Cutting the Curd

 

Little Miss Muffet, what are curds anywhey? 

Curds are the white, solid, coagulated milk protein that separates from the whey in milk after the adding of a coagulant such as rennet or vinegar, or by natural bacterial activity in milk left out at warm temperatures for a time. Cutting the curd is an essential step in the cheesemaking process, for it provides more surface area for continued drainage of the whey. Therefore some recipes will tell you to cut the curds bigger to achieve a moister cheese, and some will instruct you to cut them into smaller pieces, making a drier cheese. Most good recipes will specify the size needed for the particular style of cheese being made.

You will need a curd knife: a long, blunt-ended knife that will reach to the bottom of your pot without immersing the handle. It will have to be non-reactive, preferably stainless steel. You can purchase a perfect curd-cutting knife from a cheesemaking supply house, or you can rummage in your kitchen and find one that will do the trick. As with all your tools, it will need a good washing in hot, soapy water (perhaps with a bit of bleach added to it), and a rinse in clean water, after which you can air-dry it on a clean towel until you are ready to use it.

Before you begin cutting the curds, your recipe might tell you to check for a clean break. This is the point when coagulation is complete. To check for a clean break: Using your finger, a nonreactive spoon, or a plastic spatula, press lightly on the surface of the curd until it breaks under you, or make a small slice in the surface. Scoop your finger or tool upwards, and examine the whey that rushes in to fill the cut. If it is clear and yellow, you have achieved a clean break. If it is whitish, cloudy, or milky, you will need to wait a bit longer and check again.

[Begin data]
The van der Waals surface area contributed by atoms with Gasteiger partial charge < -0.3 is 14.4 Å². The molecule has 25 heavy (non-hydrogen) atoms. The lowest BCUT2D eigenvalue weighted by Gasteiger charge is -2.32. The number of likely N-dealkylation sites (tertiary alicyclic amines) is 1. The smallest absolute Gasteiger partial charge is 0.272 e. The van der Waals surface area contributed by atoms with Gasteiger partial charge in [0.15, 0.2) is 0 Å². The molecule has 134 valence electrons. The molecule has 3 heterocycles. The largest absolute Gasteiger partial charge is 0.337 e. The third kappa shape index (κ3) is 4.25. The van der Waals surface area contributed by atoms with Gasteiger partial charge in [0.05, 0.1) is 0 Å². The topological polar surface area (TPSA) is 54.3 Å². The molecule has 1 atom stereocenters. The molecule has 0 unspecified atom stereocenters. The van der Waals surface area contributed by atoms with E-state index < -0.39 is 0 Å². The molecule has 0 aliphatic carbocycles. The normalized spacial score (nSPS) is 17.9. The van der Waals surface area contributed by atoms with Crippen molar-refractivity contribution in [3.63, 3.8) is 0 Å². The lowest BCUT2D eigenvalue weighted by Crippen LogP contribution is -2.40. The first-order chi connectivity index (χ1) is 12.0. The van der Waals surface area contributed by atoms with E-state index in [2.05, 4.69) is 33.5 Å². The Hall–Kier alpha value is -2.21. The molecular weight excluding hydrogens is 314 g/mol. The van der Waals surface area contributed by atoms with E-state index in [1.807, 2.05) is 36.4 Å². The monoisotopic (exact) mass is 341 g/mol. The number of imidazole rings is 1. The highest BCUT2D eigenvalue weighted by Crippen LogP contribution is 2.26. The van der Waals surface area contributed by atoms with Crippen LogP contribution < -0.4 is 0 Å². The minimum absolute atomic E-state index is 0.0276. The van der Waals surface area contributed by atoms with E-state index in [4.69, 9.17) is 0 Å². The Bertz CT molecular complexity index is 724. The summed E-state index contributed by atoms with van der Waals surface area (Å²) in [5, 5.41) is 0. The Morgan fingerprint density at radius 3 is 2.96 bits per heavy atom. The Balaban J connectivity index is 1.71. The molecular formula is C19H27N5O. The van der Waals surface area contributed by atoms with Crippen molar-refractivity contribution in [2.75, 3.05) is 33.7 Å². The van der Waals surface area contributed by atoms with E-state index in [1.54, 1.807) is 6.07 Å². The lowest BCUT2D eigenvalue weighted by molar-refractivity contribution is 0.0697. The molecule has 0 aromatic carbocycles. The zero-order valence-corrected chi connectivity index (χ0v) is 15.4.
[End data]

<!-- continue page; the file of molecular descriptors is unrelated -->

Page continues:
When you have achieved a clean break, you are ready for curd cutting. Take the sanitized curd knife, and note the curd size called for in your recipe. Begin making vertical, uniform cuts from the top of the curd clear to the bottom of the pot and all the way across the surface of the curds. Turn the pot 90 degrees, and repeat the process, making a checked pattern on the top. Then, following the cuts you have made, turn your knife to a 45-degree slant and cut through the curds again in the same fashion, from one side of the pot to the other. Now turn the pot 45 degrees, and continue making angled cuts, but now you will work diagonally to the checked pattern previously made. Turn the pot 45 degrees again, and make another set of angled cuts. Do it one last time: turn 45 degrees and cut. Now, take your cheese spoon and gently stir the curds to bring the bottom curds to the top, and cut any large ones down to size.

Recipes for softer cheeses will sometimes tell you to use a ladle or a cheese spoon to cut slices out of the curd and scoop them straight into a waiting colander. This is the case with lactic and some other soft formed cheeses. Always check your recipe for special instructions on cutting curds, and remember that curds must be handled gently, for they are prone to sticking together (matting) and/or excessive loss of butterfat.  

 


                                                
   
Cutting the Curd


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